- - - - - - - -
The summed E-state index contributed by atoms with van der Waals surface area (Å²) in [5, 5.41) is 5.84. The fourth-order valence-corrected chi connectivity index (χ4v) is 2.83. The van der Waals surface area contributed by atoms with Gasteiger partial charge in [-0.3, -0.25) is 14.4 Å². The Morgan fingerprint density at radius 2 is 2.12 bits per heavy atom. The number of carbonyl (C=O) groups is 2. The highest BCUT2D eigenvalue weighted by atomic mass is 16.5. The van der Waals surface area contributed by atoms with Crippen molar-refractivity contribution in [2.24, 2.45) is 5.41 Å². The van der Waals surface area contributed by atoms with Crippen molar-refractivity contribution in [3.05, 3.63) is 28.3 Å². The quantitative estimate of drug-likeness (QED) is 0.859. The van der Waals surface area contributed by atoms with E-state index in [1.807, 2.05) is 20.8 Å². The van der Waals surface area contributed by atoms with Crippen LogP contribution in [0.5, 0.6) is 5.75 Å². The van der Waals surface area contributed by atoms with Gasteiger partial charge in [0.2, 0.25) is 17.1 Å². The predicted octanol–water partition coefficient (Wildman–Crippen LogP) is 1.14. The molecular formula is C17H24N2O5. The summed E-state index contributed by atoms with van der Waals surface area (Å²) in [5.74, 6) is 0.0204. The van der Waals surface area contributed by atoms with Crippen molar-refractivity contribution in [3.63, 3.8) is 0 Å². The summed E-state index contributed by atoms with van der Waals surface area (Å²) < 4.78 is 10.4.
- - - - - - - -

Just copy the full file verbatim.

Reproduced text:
The summed E-state index contributed by atoms with van der Waals surface area (Å²) in [5, 5.41) is 5.84. The fourth-order valence-corrected chi connectivity index (χ4v) is 2.83. The van der Waals surface area contributed by atoms with Gasteiger partial charge in [-0.3, -0.25) is 14.4 Å². The Morgan fingerprint density at radius 2 is 2.12 bits per heavy atom. The number of carbonyl (C=O) groups is 2. The highest BCUT2D eigenvalue weighted by atomic mass is 16.5. The van der Waals surface area contributed by atoms with Crippen molar-refractivity contribution in [2.24, 2.45) is 5.41 Å². The van der Waals surface area contributed by atoms with Crippen molar-refractivity contribution in [3.05, 3.63) is 28.3 Å². The quantitative estimate of drug-likeness (QED) is 0.859. The van der Waals surface area contributed by atoms with E-state index in [1.807, 2.05) is 20.8 Å². The van der Waals surface area contributed by atoms with Crippen LogP contribution in [0.5, 0.6) is 5.75 Å². The van der Waals surface area contributed by atoms with Gasteiger partial charge in [0.2, 0.25) is 17.1 Å². The predicted octanol–water partition coefficient (Wildman–Crippen LogP) is 1.14. The molecular formula is C17H24N2O5. The summed E-state index contributed by atoms with van der Waals surface area (Å²) in [5.74, 6) is 0.0204. The van der Waals surface area contributed by atoms with Crippen molar-refractivity contribution in [3.63, 3.8) is 0 Å². The summed E-state index contributed by atoms with van der Waals surface area (Å²) < 4.78 is 10.4.